Sunday, July 15, 2012

Moonrise Kingdom Review



I would pay so much money to be in Wes Anderson's mind. It seems like a strange other worldly place that no one else on Earth could understand, but man would it be a hell of a ride. I've only seen 1 Wes Anderson movie before Moonrise Kingdom which was The Life Aquatic With Steve Zissou. Which while I liked it, I thought it could have been alot better.

Moonrise Kingdom is about two 12 year olds who conspire to run away together and do just that. They are Sam Shakusky (Jared Gilman) and Suzy Bishop (Kara Hayward). They are chased by Suzi's emotionally distant parents Walt and Laura, played by Bill Murray and Frances McDormand. Suzi's parents seem to love her and care for her as parents do, but at the same time they are distant and don't try and emphasize with how she feels. They're also chased by a troop of scouts headed by the well meaning, good natured Scout Master Randy Ward (Edward Norton) and the simple, slightly dim-witted police chief Captain Sharp (Bruce Willis) who is having an affair with Suzi's mom.

This movie is gorgeous. The directing is absolutely fantastic with nice smooth camera movements, especially pans, Anderson LOVES to pan the camera. The locations are beautiful and nice to look at, with nature being almost another character. The pacing and editing is brilliant making the movie almost seamless and one scene flowing into another, with makes the 90 minutes fly by. I almost wish it was longer so I could see what happens to the characters and how they grow even more.

The characters are brilliant. With the two leads being amazingly written. Never have I seen such expertly written kids, the actions they take seem like actions that children would take, planned out but not too planned out, they have a general sense of what they want to do, but never stop to consider the consequences of their actions. The movie treats them like adults and their dialogue especially reflects this. The kids are probably smarter than most of the adults in the movie. The love between Sam and Suzi is treated by the adults as child love, like the kids don't understand what they're doing. But the movie doesn't treat it like this. It treats it like real love between two human beings, many a scene is between Sam and Suzi bonding and figuring out more about each other. What are their hobbies? Why did they want to run away? What are their flaws? The movie tackles all this in a respectful manner, not once does the movie suggest that their love is false or childish, it treats it like genuine love and that works greatly in its advantage.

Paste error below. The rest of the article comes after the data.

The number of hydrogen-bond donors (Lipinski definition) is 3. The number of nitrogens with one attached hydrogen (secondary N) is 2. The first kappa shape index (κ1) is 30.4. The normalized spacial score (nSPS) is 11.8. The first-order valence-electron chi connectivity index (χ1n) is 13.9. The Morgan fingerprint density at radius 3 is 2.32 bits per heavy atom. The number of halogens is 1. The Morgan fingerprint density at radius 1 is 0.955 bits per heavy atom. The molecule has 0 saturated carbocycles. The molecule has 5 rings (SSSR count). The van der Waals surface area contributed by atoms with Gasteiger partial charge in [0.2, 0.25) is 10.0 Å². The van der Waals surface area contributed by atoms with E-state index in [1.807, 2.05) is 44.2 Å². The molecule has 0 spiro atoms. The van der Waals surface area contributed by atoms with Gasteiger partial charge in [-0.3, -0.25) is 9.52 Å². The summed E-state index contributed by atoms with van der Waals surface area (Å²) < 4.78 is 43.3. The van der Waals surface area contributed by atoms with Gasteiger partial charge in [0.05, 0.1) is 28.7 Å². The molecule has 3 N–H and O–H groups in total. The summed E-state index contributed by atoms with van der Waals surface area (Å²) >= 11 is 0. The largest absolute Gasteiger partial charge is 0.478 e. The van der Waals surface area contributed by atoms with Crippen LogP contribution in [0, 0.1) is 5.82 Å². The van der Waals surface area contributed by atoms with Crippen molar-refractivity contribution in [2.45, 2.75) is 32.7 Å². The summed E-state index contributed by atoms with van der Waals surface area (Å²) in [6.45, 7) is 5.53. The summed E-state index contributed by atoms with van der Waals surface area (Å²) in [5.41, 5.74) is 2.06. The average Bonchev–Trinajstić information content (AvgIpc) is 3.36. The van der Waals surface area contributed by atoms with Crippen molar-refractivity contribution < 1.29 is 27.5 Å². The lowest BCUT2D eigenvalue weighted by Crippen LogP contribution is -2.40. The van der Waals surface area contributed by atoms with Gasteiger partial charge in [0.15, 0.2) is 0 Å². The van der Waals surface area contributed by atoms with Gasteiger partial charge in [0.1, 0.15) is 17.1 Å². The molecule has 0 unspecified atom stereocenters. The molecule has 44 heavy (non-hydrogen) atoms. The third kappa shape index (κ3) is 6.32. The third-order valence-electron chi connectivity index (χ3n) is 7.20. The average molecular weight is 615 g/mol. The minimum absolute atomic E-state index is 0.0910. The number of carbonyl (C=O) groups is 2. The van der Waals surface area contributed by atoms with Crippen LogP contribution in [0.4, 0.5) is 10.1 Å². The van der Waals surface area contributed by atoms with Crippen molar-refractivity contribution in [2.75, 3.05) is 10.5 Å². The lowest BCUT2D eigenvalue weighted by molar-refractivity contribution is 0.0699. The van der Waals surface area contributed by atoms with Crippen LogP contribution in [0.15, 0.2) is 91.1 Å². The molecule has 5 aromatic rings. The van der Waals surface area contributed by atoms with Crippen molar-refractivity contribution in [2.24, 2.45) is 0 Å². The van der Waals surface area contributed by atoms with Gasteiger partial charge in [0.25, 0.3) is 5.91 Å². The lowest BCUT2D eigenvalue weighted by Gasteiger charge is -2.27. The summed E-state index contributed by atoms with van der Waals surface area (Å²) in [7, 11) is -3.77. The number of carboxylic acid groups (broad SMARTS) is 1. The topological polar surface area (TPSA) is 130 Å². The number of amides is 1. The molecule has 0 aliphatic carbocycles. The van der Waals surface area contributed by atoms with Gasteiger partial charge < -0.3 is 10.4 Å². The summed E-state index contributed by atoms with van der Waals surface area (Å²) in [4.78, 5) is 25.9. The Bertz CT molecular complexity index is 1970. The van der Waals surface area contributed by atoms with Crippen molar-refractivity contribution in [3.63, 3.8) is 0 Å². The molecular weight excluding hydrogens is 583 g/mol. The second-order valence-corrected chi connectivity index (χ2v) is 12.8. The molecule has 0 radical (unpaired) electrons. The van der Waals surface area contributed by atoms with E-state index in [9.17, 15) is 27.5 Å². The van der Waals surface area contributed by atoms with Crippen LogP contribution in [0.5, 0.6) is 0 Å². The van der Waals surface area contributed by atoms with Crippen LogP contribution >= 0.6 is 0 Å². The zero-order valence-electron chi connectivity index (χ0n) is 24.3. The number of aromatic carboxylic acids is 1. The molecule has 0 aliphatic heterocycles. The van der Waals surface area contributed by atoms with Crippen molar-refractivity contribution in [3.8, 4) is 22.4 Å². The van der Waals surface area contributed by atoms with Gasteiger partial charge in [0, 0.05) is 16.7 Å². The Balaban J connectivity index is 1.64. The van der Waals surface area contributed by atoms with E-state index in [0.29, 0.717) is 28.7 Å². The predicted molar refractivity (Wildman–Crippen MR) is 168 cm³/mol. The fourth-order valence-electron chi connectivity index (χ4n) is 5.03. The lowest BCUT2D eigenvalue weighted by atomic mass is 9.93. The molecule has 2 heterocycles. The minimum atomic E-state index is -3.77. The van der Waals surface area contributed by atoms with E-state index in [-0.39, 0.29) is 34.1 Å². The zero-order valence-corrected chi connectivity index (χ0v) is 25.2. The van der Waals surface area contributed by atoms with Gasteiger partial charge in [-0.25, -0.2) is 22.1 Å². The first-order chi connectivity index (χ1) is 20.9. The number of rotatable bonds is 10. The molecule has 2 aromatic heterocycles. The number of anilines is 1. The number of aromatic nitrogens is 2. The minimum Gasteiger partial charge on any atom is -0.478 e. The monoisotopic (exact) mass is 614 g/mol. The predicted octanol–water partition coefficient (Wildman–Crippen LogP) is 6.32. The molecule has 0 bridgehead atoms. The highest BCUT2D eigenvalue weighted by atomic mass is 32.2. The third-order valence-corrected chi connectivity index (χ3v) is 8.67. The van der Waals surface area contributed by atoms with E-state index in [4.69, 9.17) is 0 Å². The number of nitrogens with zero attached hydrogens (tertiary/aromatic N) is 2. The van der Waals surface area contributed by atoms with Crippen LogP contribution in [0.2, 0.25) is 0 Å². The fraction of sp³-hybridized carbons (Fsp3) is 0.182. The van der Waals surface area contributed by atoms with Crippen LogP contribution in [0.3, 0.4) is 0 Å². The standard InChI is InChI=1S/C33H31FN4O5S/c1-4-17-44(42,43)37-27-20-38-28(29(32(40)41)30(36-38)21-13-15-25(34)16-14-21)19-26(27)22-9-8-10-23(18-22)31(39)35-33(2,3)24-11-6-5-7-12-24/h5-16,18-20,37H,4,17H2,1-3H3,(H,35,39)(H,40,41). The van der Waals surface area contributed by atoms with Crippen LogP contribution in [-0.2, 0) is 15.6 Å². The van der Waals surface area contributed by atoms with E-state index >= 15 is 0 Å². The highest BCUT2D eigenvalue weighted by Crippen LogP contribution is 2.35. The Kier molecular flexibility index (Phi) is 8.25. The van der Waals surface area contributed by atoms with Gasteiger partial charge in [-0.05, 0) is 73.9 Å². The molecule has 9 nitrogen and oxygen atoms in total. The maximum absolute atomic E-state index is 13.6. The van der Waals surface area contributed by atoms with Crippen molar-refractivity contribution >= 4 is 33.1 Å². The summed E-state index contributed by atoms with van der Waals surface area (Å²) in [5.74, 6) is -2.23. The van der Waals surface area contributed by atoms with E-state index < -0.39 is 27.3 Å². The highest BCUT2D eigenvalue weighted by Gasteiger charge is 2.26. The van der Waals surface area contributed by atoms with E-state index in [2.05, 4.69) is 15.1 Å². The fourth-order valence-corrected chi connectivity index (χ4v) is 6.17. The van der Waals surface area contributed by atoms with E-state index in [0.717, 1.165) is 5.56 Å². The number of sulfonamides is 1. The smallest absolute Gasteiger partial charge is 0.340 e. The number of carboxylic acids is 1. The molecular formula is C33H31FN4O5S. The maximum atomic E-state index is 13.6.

The supporting characters play out well. The police Captain is dim-witted and despite the affair is a nice guy who worries about the safety of the people he watches over, even adopting Sam at the end of the movie. Edward Norton's scout master could have easily been the villain of the movie, but instead he's just a guy who greatly enjoys doing what he does and is really worried about Sam, he wants nothing more than to find him and make sure he is safe. Really the film doesn't even have an antagonist. Besides maybe one of Sam's fellow scouts, but really the parents, nor the police captain, nor the scout master are villains in any sense of the word. Their good people who just want the kids back safely, they are doing what any good parent or authority figure would do and they don't do it with evil intent.

The setting is the 60s...or at least Wes Anderson's version of the 60s. His movies, from what I've seen, remind me of a David Lynch movie. Where, yes, technically they're set on the Earth at some point in our time, but it always feels like its in another dimension. Eveything is just sort of other worldly, like its here, but a different here, like Suzi's house. The dialogue is like this too. The children in this movie speak like adults. They say things like extremely intelligent adults who know exactly what they are discussing. And that, along with the strange setting, work completely to the film's advantage, giving it it's own unique feel and look.

I loved this movie. It was funny, charming, and quirky, but not quirky like they're doing it on purpose to appeal to some sort of demographic, but quirky because it is, its just how it works, the movie wouldn't of worked if anyone else had done it. It takes a mine like Wes Anderson to make this movie the right way. Its funny enough to laugh at, but not too funny to where you don't take it seriously when it gets serious.

If your like me when you heard the plot you probably thought it was silly. Yeah right two 12 year olds in love? They don't know what they're doing there's no way it'd work. But your wrong, as was I. Moonrise Kingdom destroys that notion. Is it a flawless movie? Probably not, if you or I or anyone looked deep enough I'm sure something would be found, but you know what...I don't want to, watching this movie was an amazing experience for me, I enjoyed every second of it, at no time was I bored or disbelieve it. Its an honest movie, what you see is what you get and what I got was an excellent time and I hope you do too.

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